Obama Leadership on Immigration Reform Welcomed by United Methodist Social-Justice Agency, Bishop

January 30, 2013

WASHINGTON, D.C., January 29, 2013— The General Board of Church & Society (GBCS) applauds the announcement today by President Obama in Las Vegas, Nev., calling for necessary reforms in order to fix the United States' broken immigration system. 

President Obama called for a pathway to citizenship for undocumented immigrants, including undocumented youths or "DREAMers," and to strengthen the family immigration system by reducing the large backlog of visas. Both of these are crucial to strengthening the country and upholding the rights of immigrants and their families.
 
Bishop Minerva Carcaño, episcopal leader of the Los Angeles Area and co-chair of the United Methodist Interagency Task Force on Immigration, attended the president's announcement. "I applaud the president's leadership in addressing the broken immigration system," the bishop said. "For too long our communities have lived in fear as immigrant families have been torn apart through unnecessary harsh enforcement policies. The immigration problems we face as a nation are complex and difficult."
 
Critical commitment
 
President Obama's clear commitment to provide leadership and full engagement in the legislative process toward immigration reform will be critical, according to Bishop Carcaño. "United Methodists have long been active in working with other faith leaders from across the country in mobilizing thousands of people through hundreds of public-witness actions and meetings with members of Congress and their staffs," she pointed out. "Comprehensive immigration reform is a major concern for us."
 
The bishop said United Methodists will continue to advocate for reform that will provide a pathway to full citizenship for undocumented immigrants and reunify families that have been separated. "I look forward to working closely with President Obama and Congress to enact effective, just and compassionate reform," she said.
 
Following on the heels of the Bipartisan Framework on Comprehensive Immigration Reform presented Monday by eight senators — four Democrats and four Republicans — the announcement by President Obama creates a real sense of momentum to finally passing immigration reform, hopefully that can be effective and humane.
 
Disappointing emphasis
 
The emphasis on increased border security is disappointing, however. The president called for further border security, and the senators' plan makes access to the pathway to citizenship contingent on increased border enforcement. This emphasis creates a stumbling block towards real reform.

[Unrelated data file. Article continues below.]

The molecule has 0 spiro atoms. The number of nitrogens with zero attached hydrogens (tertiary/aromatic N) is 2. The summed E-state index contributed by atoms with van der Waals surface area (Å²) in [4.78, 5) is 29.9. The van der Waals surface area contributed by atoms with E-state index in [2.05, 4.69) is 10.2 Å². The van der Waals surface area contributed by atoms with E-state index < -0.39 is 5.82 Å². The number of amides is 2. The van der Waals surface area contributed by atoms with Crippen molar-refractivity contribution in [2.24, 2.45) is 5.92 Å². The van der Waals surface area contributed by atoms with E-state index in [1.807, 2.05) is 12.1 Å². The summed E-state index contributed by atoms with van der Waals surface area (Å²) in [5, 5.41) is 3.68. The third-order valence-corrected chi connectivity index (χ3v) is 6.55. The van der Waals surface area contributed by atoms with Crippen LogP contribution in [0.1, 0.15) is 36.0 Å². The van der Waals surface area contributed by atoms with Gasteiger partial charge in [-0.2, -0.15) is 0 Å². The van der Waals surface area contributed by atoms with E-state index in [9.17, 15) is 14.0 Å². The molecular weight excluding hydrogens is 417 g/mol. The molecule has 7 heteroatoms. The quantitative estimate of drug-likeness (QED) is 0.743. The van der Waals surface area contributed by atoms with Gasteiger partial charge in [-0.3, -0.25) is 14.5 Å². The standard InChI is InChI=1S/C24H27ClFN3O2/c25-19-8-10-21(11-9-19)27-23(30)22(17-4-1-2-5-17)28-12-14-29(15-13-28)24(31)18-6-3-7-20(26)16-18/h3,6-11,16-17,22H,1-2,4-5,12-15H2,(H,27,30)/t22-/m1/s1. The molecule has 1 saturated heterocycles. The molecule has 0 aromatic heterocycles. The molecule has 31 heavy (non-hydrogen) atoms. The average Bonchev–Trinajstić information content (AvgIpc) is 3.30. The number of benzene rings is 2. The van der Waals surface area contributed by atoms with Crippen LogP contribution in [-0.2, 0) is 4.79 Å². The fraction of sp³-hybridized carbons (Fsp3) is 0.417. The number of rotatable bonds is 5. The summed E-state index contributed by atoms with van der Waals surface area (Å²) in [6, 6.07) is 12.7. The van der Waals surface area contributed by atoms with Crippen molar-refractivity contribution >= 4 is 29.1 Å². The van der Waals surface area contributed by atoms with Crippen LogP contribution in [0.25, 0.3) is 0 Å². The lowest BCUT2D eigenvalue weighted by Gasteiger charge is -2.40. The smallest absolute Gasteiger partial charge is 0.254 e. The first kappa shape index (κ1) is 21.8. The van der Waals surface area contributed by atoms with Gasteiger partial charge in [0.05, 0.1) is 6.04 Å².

Jim Winkler, chief executive of the General Board of Church & Society, said following the president's announcement: "We have spent billions on border security. We have deported more than a million people in the past several years, including 100,000 parents of U.S. citizen children. What more needs to be done?"
 
Winkler pointed out that Dept. of Homeland Security Secretary Janet Napolitano has testified that the border is secure. "It is long past time to get serious about creating a pathway to citizenship free of any further enforcement measures and to reunify families," he declared. "That is the kind of reform that we need and that will move us forward as a nation."
 
United Methodists are organized like never before, according to Winkler. He said they stand ready to advocate for just, humane reform.



 
The General Board of Church & Society is one of four international general program boards of The United Methodist Church. Prime responsibility of the board is to seek implementation of the Social Principles and other policy statements on Christian social concerns of the General Conference, the denomination's highest policy-making body. The board's primary areas of ministry are Advocacy, Education & Leadership Formation, United Nations & International Affairs, and resourcing these areas for the denomination. It has offices on Capitol Hill in Washington, D.C., and at the Church Center for the United Nations in New York City.
 
Related United Methodist Social Principles: